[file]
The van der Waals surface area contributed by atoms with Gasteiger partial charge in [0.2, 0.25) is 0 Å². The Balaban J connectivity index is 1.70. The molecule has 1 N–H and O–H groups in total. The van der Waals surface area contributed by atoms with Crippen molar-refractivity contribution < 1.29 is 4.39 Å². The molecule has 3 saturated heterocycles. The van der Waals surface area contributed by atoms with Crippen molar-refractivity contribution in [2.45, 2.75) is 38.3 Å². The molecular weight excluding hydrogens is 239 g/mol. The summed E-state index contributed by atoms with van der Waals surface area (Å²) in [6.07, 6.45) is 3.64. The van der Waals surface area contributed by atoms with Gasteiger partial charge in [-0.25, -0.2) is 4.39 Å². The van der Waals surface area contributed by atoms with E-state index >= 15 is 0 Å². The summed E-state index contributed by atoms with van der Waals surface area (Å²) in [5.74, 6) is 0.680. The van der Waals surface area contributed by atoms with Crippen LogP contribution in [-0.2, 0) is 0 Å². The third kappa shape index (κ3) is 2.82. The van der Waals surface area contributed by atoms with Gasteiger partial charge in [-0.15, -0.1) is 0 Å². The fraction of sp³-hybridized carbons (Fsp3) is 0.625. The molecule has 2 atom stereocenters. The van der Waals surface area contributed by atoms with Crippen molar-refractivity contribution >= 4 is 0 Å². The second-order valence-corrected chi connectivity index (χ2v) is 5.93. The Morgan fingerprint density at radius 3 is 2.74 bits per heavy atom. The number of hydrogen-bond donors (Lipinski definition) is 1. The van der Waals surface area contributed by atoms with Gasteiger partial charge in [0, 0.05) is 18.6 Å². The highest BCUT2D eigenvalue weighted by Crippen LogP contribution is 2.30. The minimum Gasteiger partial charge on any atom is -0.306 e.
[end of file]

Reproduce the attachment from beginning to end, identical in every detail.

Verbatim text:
The van der Waals surface area contributed by atoms with Gasteiger partial charge in [0.2, 0.25) is 0 Å². The Balaban J connectivity index is 1.70. The molecule has 1 N–H and O–H groups in total. The van der Waals surface area contributed by atoms with Crippen molar-refractivity contribution < 1.29 is 4.39 Å². The molecule has 3 saturated heterocycles. The van der Waals surface area contributed by atoms with Crippen molar-refractivity contribution in [2.45, 2.75) is 38.3 Å². The molecular weight excluding hydrogens is 239 g/mol. The summed E-state index contributed by atoms with van der Waals surface area (Å²) in [6.07, 6.45) is 3.64. The van der Waals surface area contributed by atoms with Gasteiger partial charge in [-0.25, -0.2) is 4.39 Å². The van der Waals surface area contributed by atoms with E-state index >= 15 is 0 Å². The summed E-state index contributed by atoms with van der Waals surface area (Å²) in [5.74, 6) is 0.680. The van der Waals surface area contributed by atoms with Crippen LogP contribution in [-0.2, 0) is 0 Å². The third kappa shape index (κ3) is 2.82. The van der Waals surface area contributed by atoms with Gasteiger partial charge in [-0.15, -0.1) is 0 Å². The fraction of sp³-hybridized carbons (Fsp3) is 0.625. The molecule has 2 atom stereocenters. The van der Waals surface area contributed by atoms with Crippen molar-refractivity contribution >= 4 is 0 Å². The second-order valence-corrected chi connectivity index (χ2v) is 5.93. The Morgan fingerprint density at radius 3 is 2.74 bits per heavy atom. The number of hydrogen-bond donors (Lipinski definition) is 1. The van der Waals surface area contributed by atoms with Gasteiger partial charge in [0, 0.05) is 18.6 Å². The highest BCUT2D eigenvalue weighted by Crippen LogP contribution is 2.30. The minimum Gasteiger partial charge on any atom is -0.306 e.